Lavish London mansion set to become Britain's most EXPENSIVE home after £280million bid
A LAVISH London mansion is set to become Britain's most expensive home after a mystery bidder submitted an offer of £280 MILLION.
An offer of £280 million has been made for this Hyde Park mansion
The Hyde Park property, which boasts 60,000sq ft and 45 bedrooms, has been empty for almost three years after its price tag proved too heavy for even the wealthiest home buyers.
It was originally listed in 2012 with an asking price of £300 million - double that of the second most expensive home in Britain - following the death of its previous owner, Sultan bin Abdulaziz Al Saud, Crown Prince of Saudi Arabia.
The sky-high price and years of no interest led to jokes about it being the only property in London that is too expensive to buy.
But last night, Cedric Emmanuel of property agents Swiss Group, which is handling the sale, confirmed: “We have received an offer of £280m and it is under consideration.”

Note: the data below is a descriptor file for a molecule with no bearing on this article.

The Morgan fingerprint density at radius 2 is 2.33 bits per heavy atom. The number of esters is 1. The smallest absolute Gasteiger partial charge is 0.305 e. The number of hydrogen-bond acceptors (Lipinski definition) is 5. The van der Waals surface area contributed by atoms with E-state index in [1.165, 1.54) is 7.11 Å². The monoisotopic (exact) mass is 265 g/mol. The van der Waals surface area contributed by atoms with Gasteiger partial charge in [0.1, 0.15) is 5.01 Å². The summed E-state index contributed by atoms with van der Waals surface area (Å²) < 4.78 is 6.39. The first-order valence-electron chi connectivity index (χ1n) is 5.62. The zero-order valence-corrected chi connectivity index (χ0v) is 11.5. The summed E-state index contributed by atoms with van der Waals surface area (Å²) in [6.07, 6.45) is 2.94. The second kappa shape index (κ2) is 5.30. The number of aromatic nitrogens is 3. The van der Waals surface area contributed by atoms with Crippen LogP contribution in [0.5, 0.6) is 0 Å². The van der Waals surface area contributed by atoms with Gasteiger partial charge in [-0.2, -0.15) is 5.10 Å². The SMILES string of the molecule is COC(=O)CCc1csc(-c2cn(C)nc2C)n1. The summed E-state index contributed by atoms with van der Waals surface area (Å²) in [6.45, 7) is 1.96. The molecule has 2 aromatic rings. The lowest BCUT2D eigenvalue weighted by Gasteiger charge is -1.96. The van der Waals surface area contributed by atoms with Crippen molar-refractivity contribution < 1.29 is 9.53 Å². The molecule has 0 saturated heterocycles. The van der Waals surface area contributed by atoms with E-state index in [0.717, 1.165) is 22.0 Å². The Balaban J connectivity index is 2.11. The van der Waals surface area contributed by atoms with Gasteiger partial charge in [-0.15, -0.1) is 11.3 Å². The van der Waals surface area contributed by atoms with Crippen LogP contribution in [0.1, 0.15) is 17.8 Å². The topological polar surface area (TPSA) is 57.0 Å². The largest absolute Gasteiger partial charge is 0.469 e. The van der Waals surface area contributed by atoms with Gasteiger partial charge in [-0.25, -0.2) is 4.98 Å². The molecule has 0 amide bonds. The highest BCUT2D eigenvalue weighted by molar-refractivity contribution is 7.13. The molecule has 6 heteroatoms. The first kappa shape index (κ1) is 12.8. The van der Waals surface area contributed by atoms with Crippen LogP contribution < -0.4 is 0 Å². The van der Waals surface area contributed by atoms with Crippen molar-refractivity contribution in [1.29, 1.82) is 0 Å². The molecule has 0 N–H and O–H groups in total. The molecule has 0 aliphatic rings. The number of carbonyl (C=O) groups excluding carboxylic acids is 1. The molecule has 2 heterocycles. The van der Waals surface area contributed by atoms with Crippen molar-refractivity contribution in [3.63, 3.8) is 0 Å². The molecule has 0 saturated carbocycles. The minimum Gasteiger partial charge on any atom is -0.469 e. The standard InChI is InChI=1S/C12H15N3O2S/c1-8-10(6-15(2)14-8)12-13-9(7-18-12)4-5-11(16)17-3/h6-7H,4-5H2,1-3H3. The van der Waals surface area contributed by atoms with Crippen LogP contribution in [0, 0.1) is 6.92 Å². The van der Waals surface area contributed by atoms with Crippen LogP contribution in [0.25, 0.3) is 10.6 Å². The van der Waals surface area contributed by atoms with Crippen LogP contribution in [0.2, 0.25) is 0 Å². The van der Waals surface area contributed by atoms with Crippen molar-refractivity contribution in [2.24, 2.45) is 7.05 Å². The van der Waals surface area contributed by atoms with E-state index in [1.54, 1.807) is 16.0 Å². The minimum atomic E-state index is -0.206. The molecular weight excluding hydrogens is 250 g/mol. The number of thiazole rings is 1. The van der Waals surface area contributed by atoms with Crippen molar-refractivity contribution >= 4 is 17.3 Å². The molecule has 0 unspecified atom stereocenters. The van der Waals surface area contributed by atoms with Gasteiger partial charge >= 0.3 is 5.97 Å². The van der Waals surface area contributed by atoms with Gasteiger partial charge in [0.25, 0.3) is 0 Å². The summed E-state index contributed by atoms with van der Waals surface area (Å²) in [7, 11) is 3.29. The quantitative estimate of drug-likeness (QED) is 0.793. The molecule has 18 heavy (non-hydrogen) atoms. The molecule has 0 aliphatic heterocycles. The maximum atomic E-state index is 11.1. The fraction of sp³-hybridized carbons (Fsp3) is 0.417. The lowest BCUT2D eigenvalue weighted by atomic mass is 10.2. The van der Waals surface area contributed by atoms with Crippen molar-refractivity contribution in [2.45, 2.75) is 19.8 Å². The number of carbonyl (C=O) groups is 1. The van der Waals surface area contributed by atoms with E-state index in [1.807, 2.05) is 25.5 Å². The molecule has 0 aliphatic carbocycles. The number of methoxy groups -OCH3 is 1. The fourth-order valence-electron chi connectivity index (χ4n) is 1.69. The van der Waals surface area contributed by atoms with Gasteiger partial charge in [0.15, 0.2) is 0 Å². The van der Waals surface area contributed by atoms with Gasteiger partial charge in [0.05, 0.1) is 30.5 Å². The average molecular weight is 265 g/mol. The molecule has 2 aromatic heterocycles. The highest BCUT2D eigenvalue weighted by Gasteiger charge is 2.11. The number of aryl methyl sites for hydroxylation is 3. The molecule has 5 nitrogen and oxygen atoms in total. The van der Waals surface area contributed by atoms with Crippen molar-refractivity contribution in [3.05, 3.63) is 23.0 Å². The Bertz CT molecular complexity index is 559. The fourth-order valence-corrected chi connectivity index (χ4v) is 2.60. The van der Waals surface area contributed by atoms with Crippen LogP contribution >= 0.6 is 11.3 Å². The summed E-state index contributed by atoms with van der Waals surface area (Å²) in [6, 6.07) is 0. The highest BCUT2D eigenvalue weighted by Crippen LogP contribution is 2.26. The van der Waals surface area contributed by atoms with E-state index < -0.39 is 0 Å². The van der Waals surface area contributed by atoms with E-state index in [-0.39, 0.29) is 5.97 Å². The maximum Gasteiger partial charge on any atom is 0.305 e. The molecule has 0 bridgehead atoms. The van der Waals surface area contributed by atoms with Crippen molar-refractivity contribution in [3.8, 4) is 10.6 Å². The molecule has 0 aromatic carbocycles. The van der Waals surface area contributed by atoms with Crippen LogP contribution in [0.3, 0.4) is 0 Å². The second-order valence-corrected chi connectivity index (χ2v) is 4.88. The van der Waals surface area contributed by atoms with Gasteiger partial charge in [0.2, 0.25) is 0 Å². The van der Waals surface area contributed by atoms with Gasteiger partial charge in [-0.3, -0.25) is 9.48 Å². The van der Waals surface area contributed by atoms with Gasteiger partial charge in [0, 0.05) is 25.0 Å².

The eye-watering amount has yet to be accepted and the identity of the bidder is currently unknown, but one source suggested it may be another Saudi.
However, a potential Russian buyer and even the nearby Qatar embassy is also believed to have expressed interest in the property.
The incredible property has been empty for years
The massive home contains a large basement swimming pool, an underground car park and several lifts.
However, the new owner will find themselves lacking luxury interior and will have to spend serious cash refurbishing it.
A public auction of the property's contents is taking place this week and includes a French Louis XV Pompadour antique fireplace, 41 Murano glass chandeliers and more than 100 gold-plated tissue boxes, along with a number of marble bathtubs, sinks and bidets.
Less luxurious items for sale include a range of kitchen appliances such as a toaster and grill.
The mass auction is believed to be linked to the potential sale, with one source saying that the possible buyer did not want anything in the home.
There are no guide prices for any of the items, but auctioneer Pro Auction is hopeful that it can raise £450,000 - a fraction of what the home is worth.